Our Family Law office receives many questions from divorced parents regarding moving with their child. Generally speaking, unless both parents agree with allowing the child to move away with either parent, some steps and rules need to be observed. Failing to do so may quite easily affect one’s parenting schedule and cause a lot of headaches for both sides. Here are some important questions and answers about moving and child custody in Michigan.
Do I Need to Notify My Ex if I’m Moving With My Child?
It is common for people to be looking forward to a new beginning after a difficult divorce battle, and that sometimes means seeking a new place to live. But when you have children and a court-determined custody arrangement, moving is not as simple as packing up and leaving. With very few exceptions, parents wishing to relocate must submit a request to the court and notify the other parent. If the other parent agrees to the move, then the child’s new address must be provided to the court.
The two main exceptions to this requirement are (1) when a parent has sole legal custody of the child and (2) there is a significant threat of domestic violence against one of the parents and/or against the child. In other words, if you have sole legal custody of your child, you do NOT need to notify or obtain authorization from the non-custodial parent before moving, you will just need to give your new address to the court. In addition, if you are under the threat of domestic violence, you can move with your child without permission and the court can keep your new address confidential. The court will still decide if your new residence is adequate for the child. If you are unsure about whether you need authorization to move with your child or not, it is best to contact a family law attorney before taking any action.
How Far Can a Parent Move With a Child in Michigan?
Michigan law allows parents sharing custody of a child to move up to 100 miles away within state borders. This is commonly referred to as the “100-mile rule”. Section 722.31 of the Child Custody Act of 1970 prescribes that “a parent of a child whose custody is governed by court order shall not change a legal residence of the child to a location that is more than 100 miles from the child’s legal residence at the time of the commencement of the action in which the order is issued.”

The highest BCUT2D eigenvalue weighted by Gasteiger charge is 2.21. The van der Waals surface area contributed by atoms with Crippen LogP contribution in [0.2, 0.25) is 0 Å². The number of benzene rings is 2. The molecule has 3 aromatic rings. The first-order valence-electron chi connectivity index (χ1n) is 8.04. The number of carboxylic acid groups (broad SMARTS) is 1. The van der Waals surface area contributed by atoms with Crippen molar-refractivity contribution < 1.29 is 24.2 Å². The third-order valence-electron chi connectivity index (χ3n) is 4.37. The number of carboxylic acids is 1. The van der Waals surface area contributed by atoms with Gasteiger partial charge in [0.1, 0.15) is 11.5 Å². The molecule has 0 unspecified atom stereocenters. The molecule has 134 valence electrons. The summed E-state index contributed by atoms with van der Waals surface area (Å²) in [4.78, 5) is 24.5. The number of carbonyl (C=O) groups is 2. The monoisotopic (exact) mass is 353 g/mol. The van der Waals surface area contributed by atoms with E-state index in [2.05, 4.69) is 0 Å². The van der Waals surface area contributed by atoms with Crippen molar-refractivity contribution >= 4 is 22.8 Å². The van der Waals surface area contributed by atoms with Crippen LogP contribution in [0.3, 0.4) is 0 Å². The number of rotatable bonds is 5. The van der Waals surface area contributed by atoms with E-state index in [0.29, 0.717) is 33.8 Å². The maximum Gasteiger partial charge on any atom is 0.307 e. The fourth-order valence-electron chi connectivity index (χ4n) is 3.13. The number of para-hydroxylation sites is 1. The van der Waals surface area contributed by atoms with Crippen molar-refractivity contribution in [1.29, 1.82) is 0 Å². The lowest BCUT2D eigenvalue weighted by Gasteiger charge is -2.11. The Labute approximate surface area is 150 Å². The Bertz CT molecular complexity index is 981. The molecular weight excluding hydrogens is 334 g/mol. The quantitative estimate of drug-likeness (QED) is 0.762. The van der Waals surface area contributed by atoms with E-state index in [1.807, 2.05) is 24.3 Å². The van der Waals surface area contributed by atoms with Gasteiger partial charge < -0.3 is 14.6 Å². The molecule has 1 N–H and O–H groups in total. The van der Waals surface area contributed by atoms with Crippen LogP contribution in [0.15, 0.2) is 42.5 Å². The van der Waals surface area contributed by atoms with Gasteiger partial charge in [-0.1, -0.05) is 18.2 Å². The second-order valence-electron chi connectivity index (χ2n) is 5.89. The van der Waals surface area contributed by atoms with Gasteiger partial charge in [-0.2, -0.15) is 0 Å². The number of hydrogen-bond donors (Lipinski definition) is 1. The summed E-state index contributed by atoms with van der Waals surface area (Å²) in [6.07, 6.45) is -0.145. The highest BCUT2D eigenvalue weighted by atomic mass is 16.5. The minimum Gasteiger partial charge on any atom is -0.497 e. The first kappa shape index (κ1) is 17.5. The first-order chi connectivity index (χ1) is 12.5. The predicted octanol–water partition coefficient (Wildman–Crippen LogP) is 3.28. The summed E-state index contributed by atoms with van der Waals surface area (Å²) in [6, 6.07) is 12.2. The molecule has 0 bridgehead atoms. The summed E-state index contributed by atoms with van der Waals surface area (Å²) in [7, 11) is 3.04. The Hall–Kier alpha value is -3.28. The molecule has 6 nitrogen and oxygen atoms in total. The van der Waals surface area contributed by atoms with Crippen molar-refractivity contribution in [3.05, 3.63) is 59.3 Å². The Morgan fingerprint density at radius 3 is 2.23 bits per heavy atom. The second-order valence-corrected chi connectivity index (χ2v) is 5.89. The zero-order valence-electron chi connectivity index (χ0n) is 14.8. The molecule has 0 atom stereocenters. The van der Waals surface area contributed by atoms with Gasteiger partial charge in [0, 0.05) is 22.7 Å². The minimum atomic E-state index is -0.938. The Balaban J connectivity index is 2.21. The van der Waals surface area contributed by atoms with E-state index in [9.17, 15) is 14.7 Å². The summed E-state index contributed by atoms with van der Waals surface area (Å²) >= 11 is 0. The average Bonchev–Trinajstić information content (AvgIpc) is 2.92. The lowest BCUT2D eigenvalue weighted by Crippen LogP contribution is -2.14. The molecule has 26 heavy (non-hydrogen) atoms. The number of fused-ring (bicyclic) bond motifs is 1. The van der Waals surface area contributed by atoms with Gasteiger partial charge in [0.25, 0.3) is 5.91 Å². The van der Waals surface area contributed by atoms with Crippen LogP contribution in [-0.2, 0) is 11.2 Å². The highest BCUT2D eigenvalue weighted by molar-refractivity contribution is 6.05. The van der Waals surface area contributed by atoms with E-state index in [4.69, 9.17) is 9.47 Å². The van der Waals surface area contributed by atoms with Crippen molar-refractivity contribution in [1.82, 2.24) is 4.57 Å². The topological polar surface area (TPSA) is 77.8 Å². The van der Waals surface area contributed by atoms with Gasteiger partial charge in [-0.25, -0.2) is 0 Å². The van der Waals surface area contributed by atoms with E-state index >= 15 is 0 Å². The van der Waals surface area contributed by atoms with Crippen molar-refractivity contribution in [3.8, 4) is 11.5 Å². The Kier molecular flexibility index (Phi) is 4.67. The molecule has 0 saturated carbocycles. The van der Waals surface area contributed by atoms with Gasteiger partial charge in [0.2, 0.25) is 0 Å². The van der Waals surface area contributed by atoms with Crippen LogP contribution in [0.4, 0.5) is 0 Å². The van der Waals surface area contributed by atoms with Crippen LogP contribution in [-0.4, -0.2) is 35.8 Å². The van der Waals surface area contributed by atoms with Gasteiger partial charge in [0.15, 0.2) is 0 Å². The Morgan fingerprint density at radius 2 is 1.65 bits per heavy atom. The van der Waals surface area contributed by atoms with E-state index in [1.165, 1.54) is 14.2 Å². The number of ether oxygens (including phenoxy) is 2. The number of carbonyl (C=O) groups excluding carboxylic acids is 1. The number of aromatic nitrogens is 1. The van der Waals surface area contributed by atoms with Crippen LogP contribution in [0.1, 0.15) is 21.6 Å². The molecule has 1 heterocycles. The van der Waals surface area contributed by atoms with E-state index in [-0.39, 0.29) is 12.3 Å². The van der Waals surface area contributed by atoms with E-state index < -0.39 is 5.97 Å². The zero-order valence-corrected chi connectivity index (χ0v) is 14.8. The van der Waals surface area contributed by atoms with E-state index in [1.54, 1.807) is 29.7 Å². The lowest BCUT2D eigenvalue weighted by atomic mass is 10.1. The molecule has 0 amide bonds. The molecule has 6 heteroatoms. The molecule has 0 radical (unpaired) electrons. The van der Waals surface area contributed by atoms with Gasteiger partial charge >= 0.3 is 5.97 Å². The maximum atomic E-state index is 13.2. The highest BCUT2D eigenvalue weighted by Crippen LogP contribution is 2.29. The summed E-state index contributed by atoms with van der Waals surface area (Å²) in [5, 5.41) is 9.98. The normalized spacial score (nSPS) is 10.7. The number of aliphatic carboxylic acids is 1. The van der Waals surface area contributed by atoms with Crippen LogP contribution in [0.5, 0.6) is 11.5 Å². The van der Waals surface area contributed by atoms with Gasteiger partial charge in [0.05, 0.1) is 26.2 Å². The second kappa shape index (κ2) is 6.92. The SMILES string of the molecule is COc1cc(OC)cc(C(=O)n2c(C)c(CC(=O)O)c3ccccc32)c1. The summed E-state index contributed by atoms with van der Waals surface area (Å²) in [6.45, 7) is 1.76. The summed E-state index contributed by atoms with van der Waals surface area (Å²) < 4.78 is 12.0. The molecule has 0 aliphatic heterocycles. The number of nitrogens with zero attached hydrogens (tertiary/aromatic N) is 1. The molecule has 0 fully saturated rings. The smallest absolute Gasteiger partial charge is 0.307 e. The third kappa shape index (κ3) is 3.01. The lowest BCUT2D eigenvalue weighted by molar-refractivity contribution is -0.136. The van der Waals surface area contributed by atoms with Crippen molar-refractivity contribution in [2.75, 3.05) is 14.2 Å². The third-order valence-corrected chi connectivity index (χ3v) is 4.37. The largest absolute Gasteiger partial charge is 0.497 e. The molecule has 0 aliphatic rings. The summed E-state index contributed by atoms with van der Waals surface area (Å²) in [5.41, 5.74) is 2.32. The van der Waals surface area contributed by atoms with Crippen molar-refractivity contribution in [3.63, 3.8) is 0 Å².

In other words, unless you have sole custody of the child or the other parent agrees to the move, the 100-mile distance limit applies. The court measures the distance in a radius format, and therefore will not count road miles to determine if the move is within the 100-mile rule and state limits. In other words, the 100 miles referred to in the statute is referring to radial miles, or “as the crow flies,” and it is not referring to driving distance. Out-of-state moves and moving to a location farther than 100 miles will require court authorization for parents sharing custody of a child.
What Are the Criteria a Court Will Use to Grant or Deny a Relocation Request?
When one of the parents disagrees with the move or whenever a relocation request ends up in court, the guiding principle a judge will use to grant or deny a request is the child’s best interest. Several factors will be used to determine if the move is in the child’s best interest, including but not limited to the relocating parent’s true intent behind the move (whether they are doing this deliberately to interfere with the parenting schedule, defeat custody, or parenting time orders), whether the move will positively impact the overall quality of life of the child (such as access to better education or safer neighborhoods) and of the relocating parent (allowing for a better salary or job opportunity) and whether such benefits have enough weight to justify disrupting the court-ordered parenting schedule.
In addition, the court may also consider whether either parent is guilty of domestic violence, either against or witnessed by the child. They will also analyze how compliant each parent has been to the parenting schedule, and whether the new parenting schedule will allow the child to spend the same time with each parent as the old schedule. Like many states, Michigan laws place a heavy emphasis on making arrangements that allow the child to spend time with both parents, and every relocation request will likely be analyzed based on some or all of these factors.
What Steps Do I Need to Take to Relocate With My Child?
If you wish to relocate with your child, you will need to file a motion with your local family court. The other parent will be notified and will have the opportunity to respond. The judge will then schedule a hearing in which you will explain the reasons why you are requesting to move with the child, and again the other parent can present evidence against your request. All of this needs to be done before you move, as you are expected to follow the current parenting schedule until the judge authorizes any changes.
If you expect this process to be heated or highly contested by your ex, or you are not sure about how to proceed, it may be best to seek the help of a seasoned family law attorney. At ADAM, we have assisted many clients with their relocation requests and are ready to help you, too. Contact us for a free consultation to learn your options.